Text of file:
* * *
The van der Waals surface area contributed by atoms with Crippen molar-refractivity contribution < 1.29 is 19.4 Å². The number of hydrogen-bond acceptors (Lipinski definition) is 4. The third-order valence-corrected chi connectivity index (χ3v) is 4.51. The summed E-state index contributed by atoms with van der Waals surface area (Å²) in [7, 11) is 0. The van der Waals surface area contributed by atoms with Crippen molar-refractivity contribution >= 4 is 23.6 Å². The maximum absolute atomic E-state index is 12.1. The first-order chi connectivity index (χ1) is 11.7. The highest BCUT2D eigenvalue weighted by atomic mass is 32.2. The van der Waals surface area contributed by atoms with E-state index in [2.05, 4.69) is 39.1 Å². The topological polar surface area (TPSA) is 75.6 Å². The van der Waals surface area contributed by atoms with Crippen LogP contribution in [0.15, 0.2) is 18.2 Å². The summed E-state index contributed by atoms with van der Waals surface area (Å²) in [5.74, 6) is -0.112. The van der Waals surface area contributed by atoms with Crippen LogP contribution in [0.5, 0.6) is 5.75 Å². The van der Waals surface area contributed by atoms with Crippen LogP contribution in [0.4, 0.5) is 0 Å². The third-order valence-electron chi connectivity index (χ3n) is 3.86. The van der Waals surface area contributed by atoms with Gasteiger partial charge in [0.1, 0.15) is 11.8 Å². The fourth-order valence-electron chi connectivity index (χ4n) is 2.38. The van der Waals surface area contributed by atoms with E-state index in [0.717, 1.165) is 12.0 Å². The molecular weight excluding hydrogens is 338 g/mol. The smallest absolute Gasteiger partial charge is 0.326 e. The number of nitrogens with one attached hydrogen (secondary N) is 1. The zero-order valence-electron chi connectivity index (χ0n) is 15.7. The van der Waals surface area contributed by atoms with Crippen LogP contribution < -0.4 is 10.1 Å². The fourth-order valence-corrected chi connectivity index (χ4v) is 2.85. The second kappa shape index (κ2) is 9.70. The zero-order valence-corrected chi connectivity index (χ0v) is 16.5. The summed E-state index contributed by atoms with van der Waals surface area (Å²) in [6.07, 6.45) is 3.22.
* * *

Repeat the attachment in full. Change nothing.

The van der Waals surface area contributed by atoms with Crippen molar-refractivity contribution < 1.29 is 19.4 Å². The number of hydrogen-bond acceptors (Lipinski definition) is 4. The third-order valence-corrected chi connectivity index (χ3v) is 4.51. The summed E-state index contributed by atoms with van der Waals surface area (Å²) in [7, 11) is 0. The van der Waals surface area contributed by atoms with Crippen molar-refractivity contribution >= 4 is 23.6 Å². The maximum absolute atomic E-state index is 12.1. The first-order chi connectivity index (χ1) is 11.7. The highest BCUT2D eigenvalue weighted by atomic mass is 32.2. The van der Waals surface area contributed by atoms with E-state index in [2.05, 4.69) is 39.1 Å². The topological polar surface area (TPSA) is 75.6 Å². The van der Waals surface area contributed by atoms with Crippen LogP contribution in [0.15, 0.2) is 18.2 Å². The summed E-state index contributed by atoms with van der Waals surface area (Å²) in [5.74, 6) is -0.112. The van der Waals surface area contributed by atoms with Crippen LogP contribution in [0.5, 0.6) is 5.75 Å². The van der Waals surface area contributed by atoms with Crippen LogP contribution in [0.4, 0.5) is 0 Å². The third-order valence-electron chi connectivity index (χ3n) is 3.86. The van der Waals surface area contributed by atoms with Gasteiger partial charge in [0.1, 0.15) is 11.8 Å². The fourth-order valence-electron chi connectivity index (χ4n) is 2.38. The van der Waals surface area contributed by atoms with E-state index in [0.717, 1.165) is 12.0 Å². The molecular weight excluding hydrogens is 338 g/mol. The smallest absolute Gasteiger partial charge is 0.326 e. The number of nitrogens with one attached hydrogen (secondary N) is 1. The zero-order valence-electron chi connectivity index (χ0n) is 15.7. The van der Waals surface area contributed by atoms with Crippen LogP contribution < -0.4 is 10.1 Å². The fourth-order valence-corrected chi connectivity index (χ4v) is 2.85. The second kappa shape index (κ2) is 9.70. The zero-order valence-corrected chi connectivity index (χ0v) is 16.5. The summed E-state index contributed by atoms with van der Waals surface area (Å²) in [6.07, 6.45) is 3.22.